On the outside of the aboveground walls, the crews removed the old siding, added six to eight inches of foam insulation and then covered it with stucco. And all of the home's windows were replaced with triple-pane wood windows with insulated frames from Germany. The Unilux windows, provided locally through Gilkey Windows, have a U-value of 0.12, which Spiegel said is incredible.

“They are more expensive than American-made wood windows, but they will survive me because they have a life of 50-plus years. So considering their long life, they are cheaper than American windows, which generally only last 20 years,” Spiegel said. “Germans wouldn't accept having to throw out windows after only 20 years, so they construct them to last.”

Finally, they addressed the roof.

“We cut off the old overhangs and framed a new roof structure that involved doubling the overhangs. When you do that it lengthens a building's life because bigger overhangs better protect a home's walls and windows. There is also some improvement in summer cooling costs because of improved shading of the house,” Spiegel said.

The insulation level on the roof was also improved from R-35 to R-70 by keeping the original roof sheeting, adding a thick layer of insulation and then installing a second layer of sheeting before putting on the shingles.

“When you thicken the roof and walls it takes come creative thinking structurally to make it work,” Spiegel said. “You need much longer screws, etc. But if we ever suffer a tornado here, our roof with be the only one still left standing.”

The installation of a 93-percent efficient heat recovery ventilator will be the last step before finalizing Passive House certification with a blower door test conducted by an independent third party.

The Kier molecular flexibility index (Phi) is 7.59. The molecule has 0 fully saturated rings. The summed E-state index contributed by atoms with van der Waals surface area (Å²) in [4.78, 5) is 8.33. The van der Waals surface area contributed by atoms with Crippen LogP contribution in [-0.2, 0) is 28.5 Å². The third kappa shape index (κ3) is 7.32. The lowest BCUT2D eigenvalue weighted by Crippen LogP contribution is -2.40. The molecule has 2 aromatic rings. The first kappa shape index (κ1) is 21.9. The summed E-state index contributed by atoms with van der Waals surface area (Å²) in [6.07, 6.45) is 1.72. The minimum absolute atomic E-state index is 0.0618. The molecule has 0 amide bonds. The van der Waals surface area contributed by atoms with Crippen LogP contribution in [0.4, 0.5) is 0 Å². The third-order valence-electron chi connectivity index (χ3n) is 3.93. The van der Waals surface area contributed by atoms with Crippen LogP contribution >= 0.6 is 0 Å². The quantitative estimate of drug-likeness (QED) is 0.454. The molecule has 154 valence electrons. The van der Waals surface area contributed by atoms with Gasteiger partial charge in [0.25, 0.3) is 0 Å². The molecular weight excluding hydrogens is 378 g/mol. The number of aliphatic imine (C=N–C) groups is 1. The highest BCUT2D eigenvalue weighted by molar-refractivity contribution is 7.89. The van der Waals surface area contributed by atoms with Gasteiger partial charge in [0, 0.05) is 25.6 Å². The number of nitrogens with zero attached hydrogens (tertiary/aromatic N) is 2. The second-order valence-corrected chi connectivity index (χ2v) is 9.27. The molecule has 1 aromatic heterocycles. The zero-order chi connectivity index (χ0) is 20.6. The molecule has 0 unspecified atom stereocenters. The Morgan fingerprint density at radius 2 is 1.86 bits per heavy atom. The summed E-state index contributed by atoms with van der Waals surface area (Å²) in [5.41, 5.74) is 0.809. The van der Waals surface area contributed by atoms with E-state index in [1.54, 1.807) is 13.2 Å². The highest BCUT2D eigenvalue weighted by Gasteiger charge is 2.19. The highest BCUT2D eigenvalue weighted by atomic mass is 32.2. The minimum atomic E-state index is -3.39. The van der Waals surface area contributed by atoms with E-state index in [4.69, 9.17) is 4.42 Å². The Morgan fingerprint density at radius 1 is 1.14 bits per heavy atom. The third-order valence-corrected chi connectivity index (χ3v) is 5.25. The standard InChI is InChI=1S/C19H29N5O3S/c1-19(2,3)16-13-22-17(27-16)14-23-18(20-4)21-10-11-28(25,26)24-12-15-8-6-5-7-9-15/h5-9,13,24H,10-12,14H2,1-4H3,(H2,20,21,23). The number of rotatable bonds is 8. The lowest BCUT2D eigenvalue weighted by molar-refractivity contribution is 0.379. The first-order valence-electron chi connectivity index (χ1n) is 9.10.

But the Spiegel family is feeling the improved interior environment already. Even on these cold December days, the home has been extremely comfortable and their November gas bill showed a 66 percent drop in therms used per day compared to last November, even though all of the improvement work has not yet been completed.

“We are thrilled with the unusual thermal comfort and wonderful indoor air quality of our home. The colder it is outside, the more the qualities of this passive house are felt,” Spiegel said.

“The thing I enjoy is that our home not only performs well, but it looks nice and has a simple, timeless quality to it that will never become outdated,” he said. So while Passive Houses are state-of-the-art in terms of technology, nothing makes them look unusual or futuristic or out of place in their neighborhoods and environment. Everything that distinguishes them from other homes is hidden from view.

For information, contact CTI at (630) 262-1195 or go online at

  Spiegel explains some of the features that make his home more energy efficient, including thick, insulated exterior walls and roof. Rick West/
  SpiegelÂ’s energy-saving Passive House can be heated in the winter for about the same amount it costs to run an electric hair dryer. Rick West/
  Wooden triple-paned windows made in Germany were installed throughout the Spiegel home. Rick West/
CTI rebuilt the roof to add another layer of insulation and extend the overhang. Courtesy of CTI
A trench was dug around the Spiegel home to insulate the foundation. The family also added a walkout basement door and windows to bring in natural light. Courtesy of CTI
A thick layer of foam insulation was added to the exterior walls, which were then covered in stucco. Courtesy of CTI
Before the project began, Spiegel knew he needed new windows and siding. Courtesy of CTI